But that lightning-fast communication cadence comes with a tradeoff: conversations and information also get buried lightning-fast.
For messaging apps to be their most effective, it’s crucial to have some form of ‘long term memory’ to organize, store, and catalog the wealth of information that passes through. Tools like pinning, reminders, channel bookmarks, and an always improving search experience help make it easier to find the information you need, but those improvements are most helpful when you already know what you’re looking for.
SMS/Texts messages are effective, but sometimes inappropriate.
Text messages can break through communication barriers that other elements of the communication ecosystem often can’t, but for that very reason, it’s critical to be judicious in their use.
Receiving an emergency notification from your employer via text message on your phone may help prevent a disaster, or protect your wellbeing. On the other hand, receiving an ‘urgent’ text message from your boss about a project while you’re eating dinner with your family might make you resent your job enough to quit.
Video is engaging, time-intensive, and less inclusive.
Video is quickly becoming a mainstay in corporate communications. With 86% of businesses using video as a marketing tool, there’s a clear indication of a return on that investment. But even with so many organizations leaning into video for external communications, it’s still the early days of video’s role in internal communications.
You can break internal video communication down into two major format buckets:
Synchronous Video like Zoom or Microsoft Teams meetings makes it possible for people across great distances to connect and communicate instantly, in high fidelity.
Asynchronous Video like Loom, YouTube, or Vimeo can help communicate concepts visually and deliver information like a senior leadership address with a level of personality and clarity that’s hard to replicate elsewhere.
Both of those formats suffer from the same two challenges:
If you need to find one specific piece of information quickly, video alone is usually a difficult route to access it from. Scrubbing back and forth across a video timeline to find something important is neither fast, efficient, or fun.
In its raw state, video is also less accessible for employees who have difficulty seeing or hearing.
You can meet with someone seven time zones away, but that raises the question of whether or not you should, and who should be the one to stay up late (or get up early). Unless they’re recorded, synchronous video communications aren’t accessible or referenceable to anyone who wasn’t able to join the original meeting.
Transcription helps bridge the video communication gap, and it’s becoming more common in both synchronous and asynchronous channels; however, transcriptions and captions need a place to live, long-term.
An Intranet’s Role in the Communications Ecosystem
An intranet is one of the few places where you can bring structured and unstructured, long form, short form, text, video, and audio communication together. But just like any other element of the ecosystem, it relies on other elements in order to thrive.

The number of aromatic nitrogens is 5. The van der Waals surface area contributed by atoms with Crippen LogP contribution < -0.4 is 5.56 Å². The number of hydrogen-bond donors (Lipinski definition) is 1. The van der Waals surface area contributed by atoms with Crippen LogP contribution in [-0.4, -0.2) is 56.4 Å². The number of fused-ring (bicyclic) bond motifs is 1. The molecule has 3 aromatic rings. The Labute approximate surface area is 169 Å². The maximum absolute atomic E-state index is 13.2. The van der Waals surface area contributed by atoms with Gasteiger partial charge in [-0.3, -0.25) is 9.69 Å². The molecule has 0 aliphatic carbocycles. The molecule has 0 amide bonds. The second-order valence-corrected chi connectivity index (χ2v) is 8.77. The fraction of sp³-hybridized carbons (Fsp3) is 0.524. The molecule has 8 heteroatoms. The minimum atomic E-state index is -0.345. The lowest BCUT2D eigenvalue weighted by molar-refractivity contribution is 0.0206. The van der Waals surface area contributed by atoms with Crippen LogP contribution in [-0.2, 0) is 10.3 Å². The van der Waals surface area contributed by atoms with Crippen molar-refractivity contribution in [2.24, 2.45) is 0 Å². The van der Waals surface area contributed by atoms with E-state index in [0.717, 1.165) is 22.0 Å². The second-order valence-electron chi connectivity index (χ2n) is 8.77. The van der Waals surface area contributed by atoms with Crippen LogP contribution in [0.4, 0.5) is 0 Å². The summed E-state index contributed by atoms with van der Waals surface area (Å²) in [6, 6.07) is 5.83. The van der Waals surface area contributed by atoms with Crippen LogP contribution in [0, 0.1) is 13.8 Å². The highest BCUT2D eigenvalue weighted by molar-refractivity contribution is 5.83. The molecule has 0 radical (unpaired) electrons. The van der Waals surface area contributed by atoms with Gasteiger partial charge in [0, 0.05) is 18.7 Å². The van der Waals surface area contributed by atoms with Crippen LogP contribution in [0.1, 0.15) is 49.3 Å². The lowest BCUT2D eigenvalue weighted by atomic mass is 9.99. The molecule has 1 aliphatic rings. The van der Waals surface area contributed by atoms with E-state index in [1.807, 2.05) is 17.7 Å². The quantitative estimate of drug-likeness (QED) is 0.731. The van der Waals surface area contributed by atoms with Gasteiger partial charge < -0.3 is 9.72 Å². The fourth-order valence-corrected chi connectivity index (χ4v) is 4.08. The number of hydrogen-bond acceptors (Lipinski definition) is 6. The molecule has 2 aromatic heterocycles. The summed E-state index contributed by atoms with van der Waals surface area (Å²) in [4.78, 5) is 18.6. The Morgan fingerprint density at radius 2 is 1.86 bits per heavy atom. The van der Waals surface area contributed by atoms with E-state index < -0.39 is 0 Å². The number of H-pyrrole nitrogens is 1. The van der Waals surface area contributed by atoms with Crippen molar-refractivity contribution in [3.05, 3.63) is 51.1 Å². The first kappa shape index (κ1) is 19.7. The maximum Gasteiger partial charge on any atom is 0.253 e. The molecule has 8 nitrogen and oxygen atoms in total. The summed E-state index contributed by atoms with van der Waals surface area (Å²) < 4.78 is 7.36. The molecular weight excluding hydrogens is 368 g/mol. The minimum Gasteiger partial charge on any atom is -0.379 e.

You may have an important announcement or the canonical version of a resource in your intranet, but people need a path to it from wherever they are.
When you post something important on your intranet, make sure it reaches your colleagues through the ephemeral channels like instant messaging, email, and mobile push notifications.
In some intranets, sharing a resource or a post will trigger events across other elements of your internal comms ecosystem. For example, posting a company update can trigger emails, slack notifications, mobile push notifications, or even SMS messages.
Central source of truth
While the quickest communication may happen in messaging apps, the most tailored information may live in dedicated channels, and external collaboration may happen through email, an intranet is ideally the place where anyone can go to access the key information relating to all of the above.
A design agency may pass multiple versions of a corporate asset through email. An HR team might revise a policy multiple times. Wth an intranet, the final canonical version of those resources lives in a place where anyone in the organization can access it and trust that it’s the correct version.
Rich media formats, connections, and integrations
Intranets are uniquely positioned to organize and house resources from a wide variety of mediums and connect those resources to every member of an organization. Whether embedding video in a company announcement, tagging individual users for visibility, or linking resources to the people who can add more context, intranets can be a powerful web to connect all those things together, effortlessly.
If you don’t have an intranet
While a well-designed intranet can make many of these things easier and more fluid, you can still stitch some of these elements together. Most times, doing so requires a lot more effort and manual intervention.
Whether you’re bringing email announcements or Jira tickets into Slack, giving canonical assets a home in specified Google Drive folders, or anything in-between, it is possible to bring some of these benefits to your team no matter what your tech stack looks like. However, as many Haystack users have mentioned, having a seamless, purpose-built way of doing all this at once can be a game-changer.